The Rise of the Atlanta Rap Scene!
Now, nearly two decades later, the Atlanta rap scene has only become more distinct. It seems like more are popping out of the ATL on a daily basis: Future, Migos, Young Thug, 21 Savage, the list goes on and on. And while there’s a trend toward horrorcore rap, that’s not the only subset of rap that’s growing. There’s also trap, mumble rap, and whatever it is that Young Thug’s doing. Let’s break some of it down...
First of all, there’s Migos. The trio is absolutely owning this year with their album Culture and countless features on big-name albums this year, like appearing on albums by DJ Khaled, Calvin Harris, and 2 Chainz. Migos has taken over pop culture by introducing us to the "dab" in the song “Look at My Dab” and changed-up lyrical style by using the triplet flow, in which the rappers group each line into three-syllable stanzas. It’s present in each of their own songs, as well as in their features so you can always tell when a Migo is rapping.
Next, there’s mumble rap. Some people are vehemently against this nearly indecipherable lyrical form, but it’s blowing up the airwaves so it looks like the fans have spoken. No one dominates this style more than Future, with his largely incoherent words that are complemented by melodic beats. And while it’s true that Future’s skills aren’t quite as sophisticated as some that enunciate their words, the guy’s on fire. He released two full-length projects within a week of each other and he’s showed no signs of stopping. He’s been featured on a ton of albums, particularly the new DJ Khaled release, and he has a vast catalog of past albums and collaborations with Drake. Things are looking good for this ATLien.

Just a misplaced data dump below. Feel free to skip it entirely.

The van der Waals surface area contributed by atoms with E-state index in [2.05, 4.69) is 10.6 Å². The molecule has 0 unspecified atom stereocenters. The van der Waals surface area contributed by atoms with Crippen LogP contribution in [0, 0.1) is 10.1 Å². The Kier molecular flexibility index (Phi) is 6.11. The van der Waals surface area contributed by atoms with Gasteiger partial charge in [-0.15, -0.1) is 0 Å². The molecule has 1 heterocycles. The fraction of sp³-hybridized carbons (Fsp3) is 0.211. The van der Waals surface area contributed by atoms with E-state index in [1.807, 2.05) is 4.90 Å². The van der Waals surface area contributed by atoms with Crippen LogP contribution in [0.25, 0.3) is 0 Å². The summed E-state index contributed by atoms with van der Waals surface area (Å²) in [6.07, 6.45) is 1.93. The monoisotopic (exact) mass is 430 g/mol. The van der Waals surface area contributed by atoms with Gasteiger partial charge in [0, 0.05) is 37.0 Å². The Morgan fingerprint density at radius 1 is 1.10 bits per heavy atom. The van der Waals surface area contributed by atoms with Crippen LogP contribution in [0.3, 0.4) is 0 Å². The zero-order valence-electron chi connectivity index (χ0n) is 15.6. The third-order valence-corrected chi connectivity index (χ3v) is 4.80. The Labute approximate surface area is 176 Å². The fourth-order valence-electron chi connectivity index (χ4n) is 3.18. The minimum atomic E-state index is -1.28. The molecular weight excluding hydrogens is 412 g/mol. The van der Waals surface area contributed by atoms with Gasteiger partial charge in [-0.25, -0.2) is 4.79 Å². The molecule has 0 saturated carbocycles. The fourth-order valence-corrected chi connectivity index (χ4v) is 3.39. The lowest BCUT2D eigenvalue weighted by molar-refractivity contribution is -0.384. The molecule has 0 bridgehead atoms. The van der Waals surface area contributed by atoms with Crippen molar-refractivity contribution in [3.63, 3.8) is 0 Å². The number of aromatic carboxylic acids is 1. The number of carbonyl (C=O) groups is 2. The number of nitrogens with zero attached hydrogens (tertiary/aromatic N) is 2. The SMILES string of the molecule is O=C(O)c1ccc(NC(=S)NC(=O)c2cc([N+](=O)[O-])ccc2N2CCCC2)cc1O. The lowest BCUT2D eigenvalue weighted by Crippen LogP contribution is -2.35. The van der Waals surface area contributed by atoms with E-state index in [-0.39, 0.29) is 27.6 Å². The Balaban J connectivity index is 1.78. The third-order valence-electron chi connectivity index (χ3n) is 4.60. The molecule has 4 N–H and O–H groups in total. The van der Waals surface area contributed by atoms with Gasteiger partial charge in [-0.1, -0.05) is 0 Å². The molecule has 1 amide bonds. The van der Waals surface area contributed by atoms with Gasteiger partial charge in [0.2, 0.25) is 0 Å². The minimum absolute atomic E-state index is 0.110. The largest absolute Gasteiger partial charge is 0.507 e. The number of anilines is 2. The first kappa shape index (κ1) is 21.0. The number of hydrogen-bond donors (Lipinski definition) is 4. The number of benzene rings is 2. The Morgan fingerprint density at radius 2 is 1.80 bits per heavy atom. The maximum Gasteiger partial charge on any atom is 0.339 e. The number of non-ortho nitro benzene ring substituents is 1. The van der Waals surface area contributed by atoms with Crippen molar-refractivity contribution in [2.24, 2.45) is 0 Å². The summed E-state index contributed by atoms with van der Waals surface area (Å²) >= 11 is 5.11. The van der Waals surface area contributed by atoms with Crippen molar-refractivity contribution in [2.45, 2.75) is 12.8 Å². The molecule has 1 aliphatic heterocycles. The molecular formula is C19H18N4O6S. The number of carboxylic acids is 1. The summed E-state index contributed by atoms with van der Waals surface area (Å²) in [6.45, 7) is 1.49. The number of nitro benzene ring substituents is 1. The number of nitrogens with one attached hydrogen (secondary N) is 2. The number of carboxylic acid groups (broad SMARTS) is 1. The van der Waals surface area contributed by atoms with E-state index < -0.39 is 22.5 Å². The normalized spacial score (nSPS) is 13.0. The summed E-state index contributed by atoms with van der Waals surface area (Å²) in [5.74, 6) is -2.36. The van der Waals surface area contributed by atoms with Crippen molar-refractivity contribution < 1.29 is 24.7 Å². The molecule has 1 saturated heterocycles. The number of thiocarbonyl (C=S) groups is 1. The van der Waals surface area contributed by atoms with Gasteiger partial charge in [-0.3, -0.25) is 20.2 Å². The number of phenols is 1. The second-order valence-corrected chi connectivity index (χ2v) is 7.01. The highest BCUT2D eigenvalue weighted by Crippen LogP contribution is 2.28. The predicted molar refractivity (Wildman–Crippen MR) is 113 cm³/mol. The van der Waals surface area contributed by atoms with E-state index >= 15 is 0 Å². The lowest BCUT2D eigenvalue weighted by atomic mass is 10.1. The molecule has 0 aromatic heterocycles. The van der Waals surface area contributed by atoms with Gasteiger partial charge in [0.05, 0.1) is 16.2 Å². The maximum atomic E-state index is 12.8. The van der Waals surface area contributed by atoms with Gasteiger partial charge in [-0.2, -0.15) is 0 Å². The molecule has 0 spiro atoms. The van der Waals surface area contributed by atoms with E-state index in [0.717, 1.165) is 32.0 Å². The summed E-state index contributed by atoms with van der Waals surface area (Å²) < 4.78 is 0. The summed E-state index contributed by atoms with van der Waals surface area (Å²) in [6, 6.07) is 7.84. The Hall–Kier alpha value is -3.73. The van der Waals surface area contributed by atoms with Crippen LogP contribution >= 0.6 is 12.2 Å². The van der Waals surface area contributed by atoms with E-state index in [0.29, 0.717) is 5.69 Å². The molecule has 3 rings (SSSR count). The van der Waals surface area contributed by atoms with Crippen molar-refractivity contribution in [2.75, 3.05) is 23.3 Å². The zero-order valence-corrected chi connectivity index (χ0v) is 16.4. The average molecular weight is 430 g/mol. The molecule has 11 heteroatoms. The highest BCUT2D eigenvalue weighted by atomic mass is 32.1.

Now we get to the distinct southern brand of horrorcore. 21 Savage brought this subset out on his resent release Issa Album, which dropped on July 6. 21 Savage came to fame by weaving his real life stories into his rap, which was seen on his EP Savage Mode. His new album expands on this, by commenting on gang life, poverty, and racism in the Deep South and coupling it with deep, bass-heavy beats that are meant to sound spine-chilling. Young Thug is doing a similar thing, except that his vocals are screechy and he’s constantly changing up his style in his songs. He’s also defying all rap stereotypes by appearing cross-dressed on the cover of his mixtape JEFFERY, and announcing that he doesn’t believe in gender distinctions.
Big things are happening in Atlanta, and I could go on and on about all the other distinctive rap trends that are taking place in this city but that would make for a much longer article. Instead, do some digging around yourself and listen for all the nuances that make Atlanta the undisputed epicenter of rap!
(Image via JLN Photography/WENN)
- Emmy Freedman, YH Contributing Writer